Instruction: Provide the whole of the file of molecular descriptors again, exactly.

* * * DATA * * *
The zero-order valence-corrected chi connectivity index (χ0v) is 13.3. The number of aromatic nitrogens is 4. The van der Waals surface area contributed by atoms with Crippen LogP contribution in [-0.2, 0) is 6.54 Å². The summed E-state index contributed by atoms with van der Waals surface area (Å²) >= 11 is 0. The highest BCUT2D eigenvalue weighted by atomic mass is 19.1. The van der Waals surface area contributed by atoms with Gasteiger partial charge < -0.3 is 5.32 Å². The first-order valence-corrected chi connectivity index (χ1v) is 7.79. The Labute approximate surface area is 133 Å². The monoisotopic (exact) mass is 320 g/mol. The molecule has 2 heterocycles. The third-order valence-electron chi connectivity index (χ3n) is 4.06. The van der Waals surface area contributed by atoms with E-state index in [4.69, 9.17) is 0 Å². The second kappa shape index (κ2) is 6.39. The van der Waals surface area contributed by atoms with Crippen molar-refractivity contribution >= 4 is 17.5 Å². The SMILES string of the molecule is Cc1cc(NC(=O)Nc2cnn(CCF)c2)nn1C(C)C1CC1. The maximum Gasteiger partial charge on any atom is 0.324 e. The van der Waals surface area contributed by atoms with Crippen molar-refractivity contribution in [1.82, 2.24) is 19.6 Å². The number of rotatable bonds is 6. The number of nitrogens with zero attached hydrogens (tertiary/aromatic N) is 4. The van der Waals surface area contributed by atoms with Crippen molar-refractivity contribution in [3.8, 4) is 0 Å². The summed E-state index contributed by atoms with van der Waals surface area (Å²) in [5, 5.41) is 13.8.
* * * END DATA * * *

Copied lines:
The zero-order valence-corrected chi connectivity index (χ0v) is 13.3. The number of aromatic nitrogens is 4. The van der Waals surface area contributed by atoms with Crippen LogP contribution in [-0.2, 0) is 6.54 Å². The summed E-state index contributed by atoms with van der Waals surface area (Å²) >= 11 is 0. The highest BCUT2D eigenvalue weighted by atomic mass is 19.1. The van der Waals surface area contributed by atoms with Gasteiger partial charge < -0.3 is 5.32 Å². The first-order valence-corrected chi connectivity index (χ1v) is 7.79. The Labute approximate surface area is 133 Å². The monoisotopic (exact) mass is 320 g/mol. The molecule has 2 heterocycles. The third-order valence-electron chi connectivity index (χ3n) is 4.06. The van der Waals surface area contributed by atoms with E-state index in [4.69, 9.17) is 0 Å². The second kappa shape index (κ2) is 6.39. The van der Waals surface area contributed by atoms with Crippen molar-refractivity contribution >= 4 is 17.5 Å². The SMILES string of the molecule is Cc1cc(NC(=O)Nc2cnn(CCF)c2)nn1C(C)C1CC1. The maximum Gasteiger partial charge on any atom is 0.324 e. The van der Waals surface area contributed by atoms with Crippen molar-refractivity contribution in [1.82, 2.24) is 19.6 Å². The number of rotatable bonds is 6. The number of nitrogens with zero attached hydrogens (tertiary/aromatic N) is 4. The van der Waals surface area contributed by atoms with Crippen molar-refractivity contribution in [3.8, 4) is 0 Å². The summed E-state index contributed by atoms with van der Waals surface area (Å²) in [5, 5.41) is 13.8.